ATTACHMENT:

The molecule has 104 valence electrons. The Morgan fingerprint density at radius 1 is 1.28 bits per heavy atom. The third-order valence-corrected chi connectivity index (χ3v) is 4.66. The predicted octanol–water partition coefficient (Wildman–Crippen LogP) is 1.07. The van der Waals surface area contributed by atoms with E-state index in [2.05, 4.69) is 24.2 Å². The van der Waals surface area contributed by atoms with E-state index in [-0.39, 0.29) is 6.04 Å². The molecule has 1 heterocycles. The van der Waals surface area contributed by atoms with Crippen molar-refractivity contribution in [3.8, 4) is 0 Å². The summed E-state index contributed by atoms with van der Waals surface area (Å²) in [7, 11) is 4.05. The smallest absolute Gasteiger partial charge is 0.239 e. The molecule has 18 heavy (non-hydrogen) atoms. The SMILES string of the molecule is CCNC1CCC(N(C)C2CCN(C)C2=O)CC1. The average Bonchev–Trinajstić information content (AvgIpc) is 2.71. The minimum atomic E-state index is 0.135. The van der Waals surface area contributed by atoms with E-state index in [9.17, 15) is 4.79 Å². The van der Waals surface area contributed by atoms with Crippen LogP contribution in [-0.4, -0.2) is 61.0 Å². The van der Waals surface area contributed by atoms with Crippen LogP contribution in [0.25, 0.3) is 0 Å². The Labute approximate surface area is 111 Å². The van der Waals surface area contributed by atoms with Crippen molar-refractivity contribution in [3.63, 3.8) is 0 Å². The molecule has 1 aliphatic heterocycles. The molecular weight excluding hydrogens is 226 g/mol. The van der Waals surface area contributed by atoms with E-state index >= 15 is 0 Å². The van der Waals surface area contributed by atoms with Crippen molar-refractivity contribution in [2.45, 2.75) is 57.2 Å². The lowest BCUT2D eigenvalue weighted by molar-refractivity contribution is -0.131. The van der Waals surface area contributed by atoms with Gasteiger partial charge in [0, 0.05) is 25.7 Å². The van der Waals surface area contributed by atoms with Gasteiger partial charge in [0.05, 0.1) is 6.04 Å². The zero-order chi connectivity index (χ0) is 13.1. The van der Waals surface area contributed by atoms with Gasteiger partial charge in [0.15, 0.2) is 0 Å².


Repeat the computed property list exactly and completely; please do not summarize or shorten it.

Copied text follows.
The molecule has 104 valence electrons. The Morgan fingerprint density at radius 1 is 1.28 bits per heavy atom. The third-order valence-corrected chi connectivity index (χ3v) is 4.66. The predicted octanol–water partition coefficient (Wildman–Crippen LogP) is 1.07. The van der Waals surface area contributed by atoms with E-state index in [2.05, 4.69) is 24.2 Å². The van der Waals surface area contributed by atoms with E-state index in [-0.39, 0.29) is 6.04 Å². The molecule has 1 heterocycles. The van der Waals surface area contributed by atoms with Crippen molar-refractivity contribution in [3.8, 4) is 0 Å². The summed E-state index contributed by atoms with van der Waals surface area (Å²) in [7, 11) is 4.05. The smallest absolute Gasteiger partial charge is 0.239 e. The molecule has 18 heavy (non-hydrogen) atoms. The SMILES string of the molecule is CCNC1CCC(N(C)C2CCN(C)C2=O)CC1. The average Bonchev–Trinajstić information content (AvgIpc) is 2.71. The minimum atomic E-state index is 0.135. The van der Waals surface area contributed by atoms with E-state index in [9.17, 15) is 4.79 Å². The van der Waals surface area contributed by atoms with Crippen LogP contribution in [-0.4, -0.2) is 61.0 Å². The van der Waals surface area contributed by atoms with Crippen LogP contribution in [0.25, 0.3) is 0 Å². The Labute approximate surface area is 111 Å². The van der Waals surface area contributed by atoms with Crippen molar-refractivity contribution in [3.63, 3.8) is 0 Å². The molecule has 1 aliphatic heterocycles. The molecular weight excluding hydrogens is 226 g/mol. The van der Waals surface area contributed by atoms with E-state index >= 15 is 0 Å². The van der Waals surface area contributed by atoms with Crippen molar-refractivity contribution in [2.45, 2.75) is 57.2 Å². The lowest BCUT2D eigenvalue weighted by molar-refractivity contribution is -0.131. The van der Waals surface area contributed by atoms with Gasteiger partial charge in [0, 0.05) is 25.7 Å². The van der Waals surface area contributed by atoms with Gasteiger partial charge in [0.05, 0.1) is 6.04 Å². The zero-order chi connectivity index (χ0) is 13.1. The van der Waals surface area contributed by atoms with Gasteiger partial charge in [0.15, 0.2) is 0 Å².